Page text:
Colorado’s small group health insurance market displays all the symptoms of a patient in dire distress. While premiums and the ranks of the uninsured soar, the number of carriers plummets.
The legislature, retired for the year, has done little to stabilize the patient. The question hanging in the air with the urgency of an unanswered “code red” alarm is, “What can be done to resuscitate Colorado’s small group market?”
The ills of that market are all too familiar. Rate hikes of 40 to 50 percent are commonplace, causing 85,000 Coloradoans to lose small group coverage last year. Many legitimate carriers have left the state. Arising in their place are scam artists that collect premiums and then fail to pay claims.
Changing this gloomy prognosis will be politically challenging. Nonetheless, the undeniable severity of the crisis may finally provide an opening to get something done. If so, a solution may well revolve around two key issues: suppressing the impact of mandated guaranteed-issue and promoting consumer-driven health care.
Much market disruption occurs when guaranteed-issue laws are imposed and when people who know they need insurance successfully obtain it after the fact. In other words, a homeowner is happy if he can persuade an insurance company to sell him a policy while his house is burning. Obviously, in the absence of fraud, he will rarely succeed. This is a good thing, not only for the profits of the insurance company, but also for homeowners who play by the rules and buy insurance before they know they need it.
For a variety of reasons, however, politicians have decided health insurance carriers must sell comprehensive policies to small companies (1-50 employees), and carriers must charge the same price to all comers, regardless of health conditions.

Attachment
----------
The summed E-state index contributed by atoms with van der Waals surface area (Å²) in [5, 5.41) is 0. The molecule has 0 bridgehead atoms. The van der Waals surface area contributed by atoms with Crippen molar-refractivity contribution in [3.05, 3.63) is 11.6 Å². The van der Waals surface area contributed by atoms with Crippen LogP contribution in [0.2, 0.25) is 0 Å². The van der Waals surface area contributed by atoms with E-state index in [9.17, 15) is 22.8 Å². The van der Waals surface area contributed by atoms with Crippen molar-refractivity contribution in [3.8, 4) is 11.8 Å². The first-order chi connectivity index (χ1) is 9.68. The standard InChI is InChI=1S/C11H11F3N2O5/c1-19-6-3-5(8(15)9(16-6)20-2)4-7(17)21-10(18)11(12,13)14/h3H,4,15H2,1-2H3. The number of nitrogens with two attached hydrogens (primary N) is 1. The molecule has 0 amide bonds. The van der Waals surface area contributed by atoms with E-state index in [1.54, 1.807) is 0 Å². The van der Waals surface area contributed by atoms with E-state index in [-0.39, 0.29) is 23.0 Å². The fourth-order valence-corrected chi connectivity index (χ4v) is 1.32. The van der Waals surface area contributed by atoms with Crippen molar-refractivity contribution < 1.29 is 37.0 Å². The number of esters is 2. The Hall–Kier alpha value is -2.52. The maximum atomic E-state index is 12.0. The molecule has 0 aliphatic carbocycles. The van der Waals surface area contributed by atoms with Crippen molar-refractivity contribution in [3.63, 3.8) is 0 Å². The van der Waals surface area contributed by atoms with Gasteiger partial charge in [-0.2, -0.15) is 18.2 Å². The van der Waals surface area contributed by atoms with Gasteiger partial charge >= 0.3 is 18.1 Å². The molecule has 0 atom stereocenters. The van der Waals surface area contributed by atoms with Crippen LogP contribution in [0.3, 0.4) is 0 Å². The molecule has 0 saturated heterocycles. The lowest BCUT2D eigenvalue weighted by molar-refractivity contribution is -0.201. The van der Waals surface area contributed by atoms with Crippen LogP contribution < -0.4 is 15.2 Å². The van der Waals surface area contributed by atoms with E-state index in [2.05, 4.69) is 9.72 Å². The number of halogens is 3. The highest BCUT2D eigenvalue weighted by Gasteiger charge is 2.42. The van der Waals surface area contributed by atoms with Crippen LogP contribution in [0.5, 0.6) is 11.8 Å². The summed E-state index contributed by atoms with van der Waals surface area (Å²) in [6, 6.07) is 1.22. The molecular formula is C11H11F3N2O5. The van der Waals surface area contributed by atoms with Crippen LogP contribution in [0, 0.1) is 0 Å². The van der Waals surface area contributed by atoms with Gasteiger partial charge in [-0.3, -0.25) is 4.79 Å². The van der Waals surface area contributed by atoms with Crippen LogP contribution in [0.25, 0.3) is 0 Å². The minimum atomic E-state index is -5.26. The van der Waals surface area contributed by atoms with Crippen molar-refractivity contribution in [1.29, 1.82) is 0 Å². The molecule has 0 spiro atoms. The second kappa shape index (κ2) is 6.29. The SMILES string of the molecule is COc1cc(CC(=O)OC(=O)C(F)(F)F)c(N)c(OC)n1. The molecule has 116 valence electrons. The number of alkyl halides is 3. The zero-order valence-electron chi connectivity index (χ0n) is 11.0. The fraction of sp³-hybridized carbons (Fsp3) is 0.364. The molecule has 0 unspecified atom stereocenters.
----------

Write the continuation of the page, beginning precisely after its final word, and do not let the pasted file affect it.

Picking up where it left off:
In the larger small groups, the law of averages works in favor of insurance companies: Only a few employees are seriously ill at any given time. A 1999 University of Northern Colorado study showed average monthly claims in groups from 5 to 50 people ranged from about $90 to $110.
Unfortunately, a different law is at work in smaller groups. The average monthly claim for groups of just 2 to 4 persons was about $170; for a group of one, it was nearly $220. When the rules say you can wait to buy insurance until your house is on fire, why be a sucker and pay for it before then? Economists call this a “moral hazard,” and its predictable result is ruinous losses for insurance companies and staggering rate increases for the rest of us.
Reducing the negative impacts of guaranteed-issue won’t be painless. It will probably involve making it both more difficult and more expensive for small groups to buy insurance after they already know they need it. Nonetheless, to preserve affordable health insurance for all Coloradoans, responsible action is imperative.
Consumer-driven health care means patients, not just insurance companies, have a direct financial stake in what health care costs. Without co-pays, patients neither know nor care what providers charge the insurance company. Low co-pays encourage a use-it-or-lose-it mentality: If you don’t use the plan, you are “losing” your premiums.
To some degree, skyrocketing premiums are dragging consumers back into the health care financing equation. Increasingly, small employers are turning to PPO plans with high deductibles and co-insurance to hold down costs. When the patient is faced with paying 20 percent of the bill, what providers charge becomes a matter of real interest.
Over time, a crucial ingredient in the struggle to restrain exploding costs is to align the system so that patients and insurers have similar goals: getting the most bang for each health care buck.
Is there anything the legislature can do to encourage the move to consumer-driven health care? Yes: Make Colorado safe for Medical Savings Accounts (MSAs).
Derided as a toy of the “healthy and wealthy” when HMOs were cheap, MSAs are now widely viewed by experts as being an important part of the solution. MSAs combine high-deductible insurance policies with tax-advantaged saving accounts to pay medical bills not covered by the policy. Giving carriers greater latitude to set premiums based on risk is essential if Colorado is to enjoy a viable group MSA market.
Breathing life back into Colorado’s comatose small group health market will not be easy, but it is possible. Limiting mandates like guaranteed-issue and promoting consumer-driven health care options should be parts of the cure.
Spencer Swalm, an employee benefit broker, heads the Legislative Committee of the Metro-Denver Association of Health Underwriters. He can be reached at 303/228-1675.